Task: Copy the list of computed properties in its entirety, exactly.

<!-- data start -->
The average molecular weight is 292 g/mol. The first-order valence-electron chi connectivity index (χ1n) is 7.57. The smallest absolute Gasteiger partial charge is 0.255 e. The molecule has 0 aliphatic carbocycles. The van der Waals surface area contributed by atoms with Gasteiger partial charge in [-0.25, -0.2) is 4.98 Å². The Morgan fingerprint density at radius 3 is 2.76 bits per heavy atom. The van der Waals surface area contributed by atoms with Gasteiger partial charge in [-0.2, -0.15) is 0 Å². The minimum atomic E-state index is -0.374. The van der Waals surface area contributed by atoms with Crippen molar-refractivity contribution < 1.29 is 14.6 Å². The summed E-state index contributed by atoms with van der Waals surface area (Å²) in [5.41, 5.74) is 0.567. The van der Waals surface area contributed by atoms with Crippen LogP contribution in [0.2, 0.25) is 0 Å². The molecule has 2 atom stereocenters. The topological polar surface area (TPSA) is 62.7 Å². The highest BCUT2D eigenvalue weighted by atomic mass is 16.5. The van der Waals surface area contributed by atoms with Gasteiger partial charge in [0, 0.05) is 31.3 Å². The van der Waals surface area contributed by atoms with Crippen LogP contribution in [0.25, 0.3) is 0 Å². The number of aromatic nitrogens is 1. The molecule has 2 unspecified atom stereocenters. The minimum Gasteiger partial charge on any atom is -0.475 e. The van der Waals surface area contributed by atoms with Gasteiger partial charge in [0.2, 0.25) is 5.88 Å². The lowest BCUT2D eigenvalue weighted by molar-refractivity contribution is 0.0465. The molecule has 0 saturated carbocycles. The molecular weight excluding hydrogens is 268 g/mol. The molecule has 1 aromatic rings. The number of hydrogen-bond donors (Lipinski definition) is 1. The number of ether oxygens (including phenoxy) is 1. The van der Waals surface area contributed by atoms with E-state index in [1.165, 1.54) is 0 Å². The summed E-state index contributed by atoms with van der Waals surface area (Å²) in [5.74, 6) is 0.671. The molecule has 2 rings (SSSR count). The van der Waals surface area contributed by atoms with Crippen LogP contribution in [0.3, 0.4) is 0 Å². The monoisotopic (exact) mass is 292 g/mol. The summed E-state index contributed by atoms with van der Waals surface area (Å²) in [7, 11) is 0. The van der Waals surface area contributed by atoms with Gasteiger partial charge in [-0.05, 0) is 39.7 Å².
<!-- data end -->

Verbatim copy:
The average molecular weight is 292 g/mol. The first-order valence-electron chi connectivity index (χ1n) is 7.57. The smallest absolute Gasteiger partial charge is 0.255 e. The molecule has 0 aliphatic carbocycles. The van der Waals surface area contributed by atoms with Gasteiger partial charge in [-0.25, -0.2) is 4.98 Å². The Morgan fingerprint density at radius 3 is 2.76 bits per heavy atom. The van der Waals surface area contributed by atoms with Gasteiger partial charge in [-0.2, -0.15) is 0 Å². The minimum atomic E-state index is -0.374. The van der Waals surface area contributed by atoms with Crippen molar-refractivity contribution < 1.29 is 14.6 Å². The summed E-state index contributed by atoms with van der Waals surface area (Å²) in [5.41, 5.74) is 0.567. The van der Waals surface area contributed by atoms with Crippen LogP contribution in [0.2, 0.25) is 0 Å². The molecule has 2 atom stereocenters. The topological polar surface area (TPSA) is 62.7 Å². The highest BCUT2D eigenvalue weighted by atomic mass is 16.5. The van der Waals surface area contributed by atoms with Gasteiger partial charge in [0, 0.05) is 31.3 Å². The van der Waals surface area contributed by atoms with Crippen LogP contribution in [0.25, 0.3) is 0 Å². The number of aromatic nitrogens is 1. The molecule has 2 unspecified atom stereocenters. The minimum Gasteiger partial charge on any atom is -0.475 e. The van der Waals surface area contributed by atoms with Gasteiger partial charge in [0.2, 0.25) is 5.88 Å². The lowest BCUT2D eigenvalue weighted by molar-refractivity contribution is 0.0465. The molecule has 0 saturated carbocycles. The molecular weight excluding hydrogens is 268 g/mol. The molecule has 1 aromatic rings. The number of hydrogen-bond donors (Lipinski definition) is 1. The number of ether oxygens (including phenoxy) is 1. The van der Waals surface area contributed by atoms with E-state index in [1.165, 1.54) is 0 Å². The summed E-state index contributed by atoms with van der Waals surface area (Å²) in [5.74, 6) is 0.671. The molecule has 2 rings (SSSR count). The van der Waals surface area contributed by atoms with Crippen LogP contribution in [0.3, 0.4) is 0 Å². The monoisotopic (exact) mass is 292 g/mol. The summed E-state index contributed by atoms with van der Waals surface area (Å²) in [7, 11) is 0. The van der Waals surface area contributed by atoms with Gasteiger partial charge in [-0.05, 0) is 39.7 Å².